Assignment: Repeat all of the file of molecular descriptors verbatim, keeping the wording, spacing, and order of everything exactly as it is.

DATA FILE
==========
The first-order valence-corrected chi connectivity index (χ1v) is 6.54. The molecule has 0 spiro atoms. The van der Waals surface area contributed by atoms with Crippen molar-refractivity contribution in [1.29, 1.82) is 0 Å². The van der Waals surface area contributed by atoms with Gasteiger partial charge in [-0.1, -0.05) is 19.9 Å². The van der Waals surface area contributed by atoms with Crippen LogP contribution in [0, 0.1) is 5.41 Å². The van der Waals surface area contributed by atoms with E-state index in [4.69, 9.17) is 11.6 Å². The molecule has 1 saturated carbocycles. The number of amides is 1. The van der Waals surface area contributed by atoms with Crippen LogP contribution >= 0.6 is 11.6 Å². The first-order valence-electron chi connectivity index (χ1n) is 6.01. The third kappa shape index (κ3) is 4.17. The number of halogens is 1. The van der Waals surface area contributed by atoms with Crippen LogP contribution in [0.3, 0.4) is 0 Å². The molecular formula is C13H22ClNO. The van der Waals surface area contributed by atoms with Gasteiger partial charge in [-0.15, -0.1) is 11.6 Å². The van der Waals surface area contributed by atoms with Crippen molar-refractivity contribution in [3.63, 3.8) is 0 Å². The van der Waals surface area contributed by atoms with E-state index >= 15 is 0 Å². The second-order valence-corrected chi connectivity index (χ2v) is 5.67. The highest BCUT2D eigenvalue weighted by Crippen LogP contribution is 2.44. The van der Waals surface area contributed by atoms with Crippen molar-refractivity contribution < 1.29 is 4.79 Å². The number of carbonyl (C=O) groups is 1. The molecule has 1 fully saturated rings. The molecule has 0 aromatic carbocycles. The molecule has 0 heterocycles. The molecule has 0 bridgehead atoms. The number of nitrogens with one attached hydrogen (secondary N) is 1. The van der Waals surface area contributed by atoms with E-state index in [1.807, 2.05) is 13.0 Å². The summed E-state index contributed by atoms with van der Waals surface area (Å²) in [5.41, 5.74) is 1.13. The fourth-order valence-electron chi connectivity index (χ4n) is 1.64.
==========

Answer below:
The first-order valence-corrected chi connectivity index (χ1v) is 6.54. The molecule has 0 spiro atoms. The van der Waals surface area contributed by atoms with Crippen molar-refractivity contribution in [1.29, 1.82) is 0 Å². The van der Waals surface area contributed by atoms with Gasteiger partial charge in [-0.1, -0.05) is 19.9 Å². The van der Waals surface area contributed by atoms with Crippen LogP contribution in [0, 0.1) is 5.41 Å². The van der Waals surface area contributed by atoms with E-state index in [4.69, 9.17) is 11.6 Å². The molecule has 1 saturated carbocycles. The number of amides is 1. The van der Waals surface area contributed by atoms with Crippen LogP contribution >= 0.6 is 11.6 Å². The first-order valence-electron chi connectivity index (χ1n) is 6.01. The third kappa shape index (κ3) is 4.17. The number of halogens is 1. The van der Waals surface area contributed by atoms with Crippen LogP contribution in [0.3, 0.4) is 0 Å². The molecular formula is C13H22ClNO. The van der Waals surface area contributed by atoms with Gasteiger partial charge in [-0.15, -0.1) is 11.6 Å². The van der Waals surface area contributed by atoms with Crippen molar-refractivity contribution in [3.63, 3.8) is 0 Å². The van der Waals surface area contributed by atoms with E-state index >= 15 is 0 Å². The second-order valence-corrected chi connectivity index (χ2v) is 5.67. The highest BCUT2D eigenvalue weighted by Crippen LogP contribution is 2.44. The van der Waals surface area contributed by atoms with Crippen molar-refractivity contribution < 1.29 is 4.79 Å². The number of carbonyl (C=O) groups is 1. The molecule has 1 fully saturated rings. The molecule has 0 aromatic carbocycles. The molecule has 0 heterocycles. The molecule has 0 bridgehead atoms. The number of nitrogens with one attached hydrogen (secondary N) is 1. The van der Waals surface area contributed by atoms with E-state index in [1.807, 2.05) is 13.0 Å². The summed E-state index contributed by atoms with van der Waals surface area (Å²) in [5.41, 5.74) is 1.13. The fourth-order valence-electron chi connectivity index (χ4n) is 1.64.